Beautiful Waterfalls in New York State

Beautiful Waterfalls in New York State

I love waterfalls! The power behind the ever moving water is always thrilling to me. Here, I have listed waterfalls I’ve been to since 2005, my first move to New York State. I am always on the hunt for either a good hike to a waterfall, or a scenic drive to a roadside waterfall. My goal is to see Kaaterskill Falls in the Catskill Mountains, but until I make it there I will reminisce about the others I’ve already seen. I have listed them in alphabetical order by county.

Albany County

Thacher State Park

Minelot Falls

Height: 116 ft

Outlet Falls

Height: 100 ft

Upper Minelot Falls

I loved watching the little duck in this photo make her way all the way up the falls like she was taking stairs.

Approximate Height: 12 ft

Click the link below to read a blog post I wrote about my adventures in the park.

John Boyd Thacher State Park

Click the link below to view a photo album I created of the park.

Thacher State Park Photo Album

Niagara County

Niagara Falls: American Falls

The height of the falls is measured two ways. One way of measuring the height is from the top of the falls to the rock pile (talus slope) at the bottom. This measurement fluctuates from 70-110 ft depending on the height of the talus. Another way to measure the height of the falls is from the top of the falls to the river. A couple sources give the height of 183 ft, but the majority of databases regarding New York State waterfalls list its height as 188 ft. A view looking across Niagara River from Niagara Falls, Ontario, Canada – 2006.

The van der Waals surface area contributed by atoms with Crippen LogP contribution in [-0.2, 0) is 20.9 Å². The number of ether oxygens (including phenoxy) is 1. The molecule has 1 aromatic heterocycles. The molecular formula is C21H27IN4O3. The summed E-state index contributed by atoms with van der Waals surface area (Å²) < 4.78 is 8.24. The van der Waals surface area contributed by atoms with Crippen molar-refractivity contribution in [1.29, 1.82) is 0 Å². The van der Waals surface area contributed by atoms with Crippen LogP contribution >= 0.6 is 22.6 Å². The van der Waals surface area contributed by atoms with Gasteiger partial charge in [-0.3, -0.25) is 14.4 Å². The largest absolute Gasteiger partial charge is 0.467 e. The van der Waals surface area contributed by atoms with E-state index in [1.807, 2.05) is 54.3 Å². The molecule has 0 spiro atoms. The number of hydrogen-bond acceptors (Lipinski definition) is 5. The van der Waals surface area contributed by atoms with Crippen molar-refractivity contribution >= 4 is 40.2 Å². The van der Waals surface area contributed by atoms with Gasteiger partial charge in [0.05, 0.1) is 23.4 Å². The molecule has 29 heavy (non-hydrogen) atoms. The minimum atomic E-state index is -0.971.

Height: 188 ft

Saratoga County

Beecher Creek Falls

Not a lot of information exists about this waterfall. It is upstream from the Historic Copeland Covered Bridge and has easy access for viewing the waterfall – August 2017.

Height: 20 ft

Rock City Falls

“Big Falls” on the Kayaderosseras Creek, behind Cottrell Paper Company – April 2017.

Height: 15 ft

Saratoga Spa State Park: Geyser Creek Falls

A place I frequent so much, that it doesn’t always occur to me that there is a waterfall on Geyser Creek. I don’t think I have ever seen it marked on a park map, but there is no denying the waterfall near the stairs on the Vale of Springs Trail. The first time I ever saw the falls I was actually paying attention to the long lost Champion Spring, which I have never seen again. The ruins from an old viewing platform makes for an interesting scene, trying to figure out exactly how it once looked. If this waterfall has a name, I do not know what it is.

Not sure of the height – October 2017.

Tompkins County

Buttermilk Falls State Park

Buttermilk Falls

Immediately satisfied by the sight of rushing water, churning down eroded shale. In the summer heat we climbed the stairs of the Buttermilk Gorge. A grand display of time – July 2015.

i felt the cool water
rushing over the rocks edge
on my face and hands
swirling around my feet.
recklessly.

  • The gorge has ten waterfalls along a 3/4 mile hike, mostly up, with a lot of stairs.
  • You can swim at the bottom of the main falls, but in intense summer heat you will find humans swimming anywhere they can get.
Height: 165 ft
Up the trail a short ways. A different view of the main falls.

Taughannock Falls State Park

Quick Facts (Gathered from a sign at the Falls Overlook) – July 2015

  • Taughannock Falls is 215 feet high, the tallest free-falling waterfall in the northeastern United States.
  • Using frost and floods as tools, Taughannock Falls has chiseled its canyon for at least 12,000 years.
  • In winter, wet rocks freeze and fracture around the waterfall and the gorge walls.
  • The frost-fractured rocks crash from the cliffs any time of year, widening and lengthening the gorge.
  • “Taughannock” means “in the trees” in the Algonquin language. It may have been the name of an Indian Warrior who staged a raid here on the Cayuga people during the Colonial period.